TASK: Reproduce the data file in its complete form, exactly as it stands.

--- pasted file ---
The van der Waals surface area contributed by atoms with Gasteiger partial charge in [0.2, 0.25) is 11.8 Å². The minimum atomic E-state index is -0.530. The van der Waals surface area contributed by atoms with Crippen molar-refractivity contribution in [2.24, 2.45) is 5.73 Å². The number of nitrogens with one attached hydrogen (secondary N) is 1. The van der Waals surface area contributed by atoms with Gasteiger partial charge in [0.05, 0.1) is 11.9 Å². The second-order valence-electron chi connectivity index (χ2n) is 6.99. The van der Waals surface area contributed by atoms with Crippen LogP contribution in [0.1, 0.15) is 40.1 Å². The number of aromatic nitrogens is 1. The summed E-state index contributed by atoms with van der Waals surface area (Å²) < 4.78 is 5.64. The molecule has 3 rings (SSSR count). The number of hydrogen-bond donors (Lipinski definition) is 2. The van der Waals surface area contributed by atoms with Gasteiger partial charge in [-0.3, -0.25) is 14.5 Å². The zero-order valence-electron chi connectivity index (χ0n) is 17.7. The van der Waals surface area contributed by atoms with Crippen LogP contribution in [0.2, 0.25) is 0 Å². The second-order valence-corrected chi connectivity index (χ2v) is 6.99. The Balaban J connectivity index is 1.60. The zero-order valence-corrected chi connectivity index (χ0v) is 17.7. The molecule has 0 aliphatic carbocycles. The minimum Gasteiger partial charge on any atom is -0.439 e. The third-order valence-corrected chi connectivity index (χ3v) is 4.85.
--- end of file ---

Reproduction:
The van der Waals surface area contributed by atoms with Gasteiger partial charge in [0.2, 0.25) is 11.8 Å². The minimum atomic E-state index is -0.530. The van der Waals surface area contributed by atoms with Crippen molar-refractivity contribution in [2.24, 2.45) is 5.73 Å². The number of nitrogens with one attached hydrogen (secondary N) is 1. The van der Waals surface area contributed by atoms with Gasteiger partial charge in [0.05, 0.1) is 11.9 Å². The second-order valence-electron chi connectivity index (χ2n) is 6.99. The van der Waals surface area contributed by atoms with Crippen LogP contribution in [0.1, 0.15) is 40.1 Å². The number of aromatic nitrogens is 1. The summed E-state index contributed by atoms with van der Waals surface area (Å²) < 4.78 is 5.64. The molecule has 3 rings (SSSR count). The number of hydrogen-bond donors (Lipinski definition) is 2. The van der Waals surface area contributed by atoms with Gasteiger partial charge in [-0.3, -0.25) is 14.5 Å². The zero-order valence-electron chi connectivity index (χ0n) is 17.7. The van der Waals surface area contributed by atoms with Crippen LogP contribution in [0.2, 0.25) is 0 Å². The second-order valence-corrected chi connectivity index (χ2v) is 6.99. The Balaban J connectivity index is 1.60. The zero-order valence-corrected chi connectivity index (χ0v) is 17.7. The molecule has 0 aliphatic carbocycles. The minimum Gasteiger partial charge on any atom is -0.439 e. The third-order valence-corrected chi connectivity index (χ3v) is 4.85.